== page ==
-v value
	   Use value as	the value associated with some key. Use	-v in
	   conjunction with -i,	-u or -r.

       -V  Print out the version of dbtool.

       -w  Print search	results	together with the associated keys separated by
	   whitespace or the parameter of -F.

       Regular expressions are provided	using the PCRE Library.	It supports
       most of the features which perl provides. See the section XDIFFERENCES
       FROM PERLX in the PCRE manpage. You can also take a look	to the perl
       regular expression man page with	the following command:

	perldoc	perlre

       (which requires perl to be installed).

       As of version 1.4 dbtool	supports encrypted databases. See the
       descriptions of the options -p and -P. The algorithm used for
       encryption is Rijndael block cipher encryption.

       dbtool does not use the passphrase which	the user supplies. It uses
       instead the MD5 digest of the passphrase	as the encryption key.

       Please note, that dbtool	itself does not	distinguish between encrypted
       or unencrypted databases. That means, you will get strange results if
       you try to access an encrypted database without the options -p or -P
       being set.

       dbtool by default will only encrypt the values of a database, not the
       keys.  This might change	in future versions.


	    dbtool -d test.db -i -k "test" -v "blah blah blah"

	   Insert the key  "test" which	is associated to the value "blah blah
	   blah" into test.db.


	    dbtool -d test.db -u -f -k "test" -v "blubber"

	   Update the key "test" even if it does not exist with	"blubber".


	    dbtool -d test.db -r -k "test"

	   Remove the entry to which the key "test" points.


	    dbtool -d test.db -S -k "^\d\d"

	   Search for all keys which start at least with two digits.


	    dbtool -d test.db -D | grep	-i "tom"

	   Dump	out the	whole database test.db and search for "tom". This
	   method allows you to	search for values.


	    cat	/etc/passwd | dbtool -d	test.db	-i -f -t "^(.+?):.*:(\d+?):$"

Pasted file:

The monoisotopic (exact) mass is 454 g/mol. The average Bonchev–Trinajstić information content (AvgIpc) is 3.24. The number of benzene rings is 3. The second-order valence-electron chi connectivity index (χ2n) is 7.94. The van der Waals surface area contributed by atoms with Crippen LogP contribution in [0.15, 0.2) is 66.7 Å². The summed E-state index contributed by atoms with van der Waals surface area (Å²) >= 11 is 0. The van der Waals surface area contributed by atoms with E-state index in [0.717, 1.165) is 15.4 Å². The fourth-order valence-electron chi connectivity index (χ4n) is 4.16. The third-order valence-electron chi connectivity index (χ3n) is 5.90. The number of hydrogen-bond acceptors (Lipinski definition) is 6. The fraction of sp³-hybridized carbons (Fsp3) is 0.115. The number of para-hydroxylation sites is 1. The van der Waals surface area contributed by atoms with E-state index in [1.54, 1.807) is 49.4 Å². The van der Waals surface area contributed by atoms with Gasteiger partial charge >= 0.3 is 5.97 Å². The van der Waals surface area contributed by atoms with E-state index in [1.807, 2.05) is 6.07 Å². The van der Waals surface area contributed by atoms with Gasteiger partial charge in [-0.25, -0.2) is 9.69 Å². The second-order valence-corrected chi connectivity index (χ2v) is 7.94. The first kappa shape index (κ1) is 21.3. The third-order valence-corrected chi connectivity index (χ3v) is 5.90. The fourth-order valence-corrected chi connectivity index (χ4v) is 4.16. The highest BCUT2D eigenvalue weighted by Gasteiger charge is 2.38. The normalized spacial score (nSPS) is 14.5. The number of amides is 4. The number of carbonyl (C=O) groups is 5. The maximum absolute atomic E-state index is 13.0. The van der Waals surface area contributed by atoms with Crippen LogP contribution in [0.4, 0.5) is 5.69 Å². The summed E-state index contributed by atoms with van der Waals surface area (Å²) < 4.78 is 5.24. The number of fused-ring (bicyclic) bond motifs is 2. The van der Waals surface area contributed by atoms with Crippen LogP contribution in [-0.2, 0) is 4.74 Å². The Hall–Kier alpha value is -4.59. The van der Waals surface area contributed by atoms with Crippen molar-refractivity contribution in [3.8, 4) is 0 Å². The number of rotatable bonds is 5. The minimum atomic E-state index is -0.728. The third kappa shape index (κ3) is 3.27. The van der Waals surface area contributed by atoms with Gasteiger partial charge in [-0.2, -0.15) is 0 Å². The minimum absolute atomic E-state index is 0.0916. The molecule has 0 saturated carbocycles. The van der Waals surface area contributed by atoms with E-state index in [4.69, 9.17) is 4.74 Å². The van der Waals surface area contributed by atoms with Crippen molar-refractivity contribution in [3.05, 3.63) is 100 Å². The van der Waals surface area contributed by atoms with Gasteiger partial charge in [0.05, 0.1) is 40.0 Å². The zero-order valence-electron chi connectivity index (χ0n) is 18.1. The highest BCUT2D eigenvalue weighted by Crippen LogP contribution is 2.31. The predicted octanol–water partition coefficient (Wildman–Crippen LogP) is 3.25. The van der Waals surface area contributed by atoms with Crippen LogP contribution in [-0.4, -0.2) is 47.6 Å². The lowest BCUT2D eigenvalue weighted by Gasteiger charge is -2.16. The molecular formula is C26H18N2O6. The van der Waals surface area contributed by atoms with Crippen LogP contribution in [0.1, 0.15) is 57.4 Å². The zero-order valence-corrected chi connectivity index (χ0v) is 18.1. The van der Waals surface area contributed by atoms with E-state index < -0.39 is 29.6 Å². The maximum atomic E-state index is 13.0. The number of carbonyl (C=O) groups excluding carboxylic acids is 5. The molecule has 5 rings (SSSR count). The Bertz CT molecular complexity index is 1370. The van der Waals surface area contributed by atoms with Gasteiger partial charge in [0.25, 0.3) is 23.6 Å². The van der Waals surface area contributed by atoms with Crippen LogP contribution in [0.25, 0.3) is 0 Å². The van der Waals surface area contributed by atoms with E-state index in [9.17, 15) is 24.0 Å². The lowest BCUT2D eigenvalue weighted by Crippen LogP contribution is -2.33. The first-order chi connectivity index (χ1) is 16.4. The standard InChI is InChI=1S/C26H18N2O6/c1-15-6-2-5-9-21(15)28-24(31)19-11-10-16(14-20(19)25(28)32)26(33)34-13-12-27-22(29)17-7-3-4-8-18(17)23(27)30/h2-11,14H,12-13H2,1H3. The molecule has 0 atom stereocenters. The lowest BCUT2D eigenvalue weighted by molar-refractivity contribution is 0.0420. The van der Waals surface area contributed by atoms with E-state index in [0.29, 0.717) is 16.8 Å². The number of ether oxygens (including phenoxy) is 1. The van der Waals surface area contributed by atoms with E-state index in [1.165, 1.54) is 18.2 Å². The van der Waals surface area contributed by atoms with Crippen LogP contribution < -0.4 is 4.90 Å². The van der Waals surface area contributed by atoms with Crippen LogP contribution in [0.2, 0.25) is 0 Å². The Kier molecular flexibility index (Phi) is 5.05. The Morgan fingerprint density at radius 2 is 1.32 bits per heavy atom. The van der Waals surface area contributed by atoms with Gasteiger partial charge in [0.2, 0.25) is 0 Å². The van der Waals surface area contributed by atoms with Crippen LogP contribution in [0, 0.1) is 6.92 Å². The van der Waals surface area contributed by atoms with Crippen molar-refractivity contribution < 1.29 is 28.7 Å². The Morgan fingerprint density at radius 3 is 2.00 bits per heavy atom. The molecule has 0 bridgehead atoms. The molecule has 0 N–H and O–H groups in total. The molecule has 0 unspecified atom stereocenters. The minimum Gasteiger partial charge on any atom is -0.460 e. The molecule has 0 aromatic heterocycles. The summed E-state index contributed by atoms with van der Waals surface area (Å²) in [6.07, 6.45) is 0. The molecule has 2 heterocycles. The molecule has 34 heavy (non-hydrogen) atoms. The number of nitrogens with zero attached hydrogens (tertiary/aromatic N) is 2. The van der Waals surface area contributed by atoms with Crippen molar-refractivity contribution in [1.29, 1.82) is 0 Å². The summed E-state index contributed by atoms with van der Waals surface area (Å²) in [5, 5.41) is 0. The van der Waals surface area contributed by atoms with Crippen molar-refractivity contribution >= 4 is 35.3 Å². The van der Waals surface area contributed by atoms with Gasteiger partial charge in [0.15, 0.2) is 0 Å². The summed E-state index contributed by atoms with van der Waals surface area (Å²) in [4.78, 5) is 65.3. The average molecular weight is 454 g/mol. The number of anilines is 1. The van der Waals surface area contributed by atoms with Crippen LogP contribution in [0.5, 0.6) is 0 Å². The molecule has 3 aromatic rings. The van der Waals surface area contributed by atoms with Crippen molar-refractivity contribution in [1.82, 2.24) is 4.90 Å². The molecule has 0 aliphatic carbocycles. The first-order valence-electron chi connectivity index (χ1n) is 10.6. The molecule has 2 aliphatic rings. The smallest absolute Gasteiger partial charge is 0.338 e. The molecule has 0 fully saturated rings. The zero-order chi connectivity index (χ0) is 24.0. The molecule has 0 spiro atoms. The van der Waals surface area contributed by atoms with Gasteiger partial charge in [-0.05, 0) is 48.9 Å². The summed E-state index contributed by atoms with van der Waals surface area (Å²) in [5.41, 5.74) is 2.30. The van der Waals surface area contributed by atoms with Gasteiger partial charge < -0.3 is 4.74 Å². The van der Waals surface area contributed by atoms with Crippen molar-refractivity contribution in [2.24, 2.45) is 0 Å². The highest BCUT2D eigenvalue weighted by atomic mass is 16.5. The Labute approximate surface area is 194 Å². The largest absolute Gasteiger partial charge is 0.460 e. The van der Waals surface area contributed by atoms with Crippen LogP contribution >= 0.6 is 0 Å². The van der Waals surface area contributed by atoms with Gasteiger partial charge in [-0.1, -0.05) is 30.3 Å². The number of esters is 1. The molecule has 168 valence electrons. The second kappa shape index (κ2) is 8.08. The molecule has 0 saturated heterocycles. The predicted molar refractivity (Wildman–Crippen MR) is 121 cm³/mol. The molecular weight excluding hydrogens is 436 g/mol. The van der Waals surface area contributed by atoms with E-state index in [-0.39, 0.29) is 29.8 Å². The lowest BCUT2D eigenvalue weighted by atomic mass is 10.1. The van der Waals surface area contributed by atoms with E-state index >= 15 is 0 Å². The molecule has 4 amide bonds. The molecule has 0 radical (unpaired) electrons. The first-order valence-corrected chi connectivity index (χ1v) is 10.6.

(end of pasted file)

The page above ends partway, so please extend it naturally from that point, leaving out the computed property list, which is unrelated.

In this example we store the	contents of the	file passwd in a hash
	   database. The username will be the key of an	entry and the userid
	   will	be the associated value. The key must be any character from
	   the beginning of a line until the first appearance of a colon.  The
	   value must be one or	more digits after the 2nd colon	until the next

	    ^^^^^^   ^^
	    |	     |
	    |	     o--- value
	    o------------ key


	    find /home -ls | dbtool -d catalog.dbm -i -f -R -t "^(.+?) (\/.*)$"

	   In this example the output of the unix command 'find	/home -ls'
	   will	be used	as input for dbtool. The key for an entry will begin
	   on the first	appearance of a	slash character	until the end of the
	   line. Everything in front of	it will	be the value (because of the

	    302	 12 -rw------- 1 scip  scip    9734 Feb	11  2000 /home/scip/D/lrk5/README
	    (---------------[ value ]--------------------------) (--------[ key	]-------)

	   I use this command in my backup script for creating a catalog of
	   all saved files and it's attributes.

       Report bugs on <> or mail to

       Copyright (c) 2000-2015 T.v. Dein.  This	is free	software; see the
       source for copying conditions.  There is	NO warranty; not even for

       perldoc perlre
	   Perl	regular	expressions.
	   The homepage	of the PCRE library.

       dbtool can be downloaded	from

       T.v. Dein>

perl v5.14.2			  2015-05-16			     DBTOOL(1)